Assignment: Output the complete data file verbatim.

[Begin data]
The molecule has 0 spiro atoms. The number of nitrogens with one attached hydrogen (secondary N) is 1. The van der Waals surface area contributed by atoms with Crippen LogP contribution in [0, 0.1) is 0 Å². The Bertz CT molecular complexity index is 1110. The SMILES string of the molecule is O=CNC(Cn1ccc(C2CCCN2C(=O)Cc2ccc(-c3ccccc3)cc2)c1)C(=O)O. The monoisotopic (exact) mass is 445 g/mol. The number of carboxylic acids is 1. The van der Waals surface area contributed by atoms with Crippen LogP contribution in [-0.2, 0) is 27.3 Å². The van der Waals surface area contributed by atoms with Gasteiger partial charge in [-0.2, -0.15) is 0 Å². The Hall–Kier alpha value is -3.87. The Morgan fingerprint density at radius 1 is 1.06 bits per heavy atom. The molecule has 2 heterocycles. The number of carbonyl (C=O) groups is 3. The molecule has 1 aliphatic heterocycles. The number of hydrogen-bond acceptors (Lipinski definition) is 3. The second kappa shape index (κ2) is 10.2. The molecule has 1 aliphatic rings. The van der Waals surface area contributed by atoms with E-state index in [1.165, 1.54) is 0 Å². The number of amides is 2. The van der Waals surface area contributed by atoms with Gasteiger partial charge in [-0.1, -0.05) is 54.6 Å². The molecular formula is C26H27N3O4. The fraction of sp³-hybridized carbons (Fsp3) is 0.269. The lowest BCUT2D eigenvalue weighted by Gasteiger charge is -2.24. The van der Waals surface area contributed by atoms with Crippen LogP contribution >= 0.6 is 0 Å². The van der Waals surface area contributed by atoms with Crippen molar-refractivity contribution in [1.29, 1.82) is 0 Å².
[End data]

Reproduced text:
The molecule has 0 spiro atoms. The number of nitrogens with one attached hydrogen (secondary N) is 1. The van der Waals surface area contributed by atoms with Crippen LogP contribution in [0, 0.1) is 0 Å². The Bertz CT molecular complexity index is 1110. The SMILES string of the molecule is O=CNC(Cn1ccc(C2CCCN2C(=O)Cc2ccc(-c3ccccc3)cc2)c1)C(=O)O. The monoisotopic (exact) mass is 445 g/mol. The number of carboxylic acids is 1. The van der Waals surface area contributed by atoms with Crippen LogP contribution in [-0.2, 0) is 27.3 Å². The van der Waals surface area contributed by atoms with Gasteiger partial charge in [-0.2, -0.15) is 0 Å². The Hall–Kier alpha value is -3.87. The Morgan fingerprint density at radius 1 is 1.06 bits per heavy atom. The molecule has 2 heterocycles. The number of carbonyl (C=O) groups is 3. The molecule has 1 aliphatic heterocycles. The number of hydrogen-bond acceptors (Lipinski definition) is 3. The second kappa shape index (κ2) is 10.2. The molecule has 1 aliphatic rings. The van der Waals surface area contributed by atoms with E-state index in [1.165, 1.54) is 0 Å². The number of amides is 2. The van der Waals surface area contributed by atoms with Gasteiger partial charge in [-0.1, -0.05) is 54.6 Å². The molecular formula is C26H27N3O4. The fraction of sp³-hybridized carbons (Fsp3) is 0.269. The lowest BCUT2D eigenvalue weighted by Gasteiger charge is -2.24. The van der Waals surface area contributed by atoms with Crippen LogP contribution >= 0.6 is 0 Å². The van der Waals surface area contributed by atoms with Crippen molar-refractivity contribution in [1.29, 1.82) is 0 Å².